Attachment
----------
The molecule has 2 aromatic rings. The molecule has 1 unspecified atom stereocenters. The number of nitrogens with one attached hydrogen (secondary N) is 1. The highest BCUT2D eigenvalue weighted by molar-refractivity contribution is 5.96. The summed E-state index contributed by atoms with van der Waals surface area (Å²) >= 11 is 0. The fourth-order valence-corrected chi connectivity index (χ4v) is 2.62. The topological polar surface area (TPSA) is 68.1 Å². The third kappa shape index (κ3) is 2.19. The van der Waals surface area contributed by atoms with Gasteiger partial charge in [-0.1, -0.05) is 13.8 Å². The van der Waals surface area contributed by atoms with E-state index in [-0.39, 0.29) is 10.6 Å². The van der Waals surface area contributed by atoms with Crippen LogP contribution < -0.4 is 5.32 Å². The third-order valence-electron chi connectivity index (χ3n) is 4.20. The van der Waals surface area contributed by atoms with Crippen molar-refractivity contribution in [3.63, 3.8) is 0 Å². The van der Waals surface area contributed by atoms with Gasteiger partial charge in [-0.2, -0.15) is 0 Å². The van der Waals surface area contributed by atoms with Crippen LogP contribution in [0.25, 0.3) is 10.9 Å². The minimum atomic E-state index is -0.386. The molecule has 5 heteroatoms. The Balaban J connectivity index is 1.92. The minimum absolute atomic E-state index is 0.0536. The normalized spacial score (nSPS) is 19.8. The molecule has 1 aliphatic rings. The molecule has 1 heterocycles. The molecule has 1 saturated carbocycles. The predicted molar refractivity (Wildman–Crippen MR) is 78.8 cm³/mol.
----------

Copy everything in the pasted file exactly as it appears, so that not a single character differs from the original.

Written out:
The molecule has 2 aromatic rings. The molecule has 1 unspecified atom stereocenters. The number of nitrogens with one attached hydrogen (secondary N) is 1. The highest BCUT2D eigenvalue weighted by molar-refractivity contribution is 5.96. The summed E-state index contributed by atoms with van der Waals surface area (Å²) >= 11 is 0. The fourth-order valence-corrected chi connectivity index (χ4v) is 2.62. The topological polar surface area (TPSA) is 68.1 Å². The third kappa shape index (κ3) is 2.19. The van der Waals surface area contributed by atoms with Gasteiger partial charge in [-0.1, -0.05) is 13.8 Å². The van der Waals surface area contributed by atoms with E-state index in [-0.39, 0.29) is 10.6 Å². The van der Waals surface area contributed by atoms with Crippen LogP contribution < -0.4 is 5.32 Å². The third-order valence-electron chi connectivity index (χ3n) is 4.20. The van der Waals surface area contributed by atoms with Crippen molar-refractivity contribution in [3.63, 3.8) is 0 Å². The van der Waals surface area contributed by atoms with Gasteiger partial charge in [-0.2, -0.15) is 0 Å². The van der Waals surface area contributed by atoms with Crippen LogP contribution in [0.25, 0.3) is 10.9 Å². The minimum atomic E-state index is -0.386. The molecule has 5 heteroatoms. The Balaban J connectivity index is 1.92. The minimum absolute atomic E-state index is 0.0536. The normalized spacial score (nSPS) is 19.8. The molecule has 1 aliphatic rings. The molecule has 1 heterocycles. The molecule has 1 saturated carbocycles. The predicted molar refractivity (Wildman–Crippen MR) is 78.8 cm³/mol.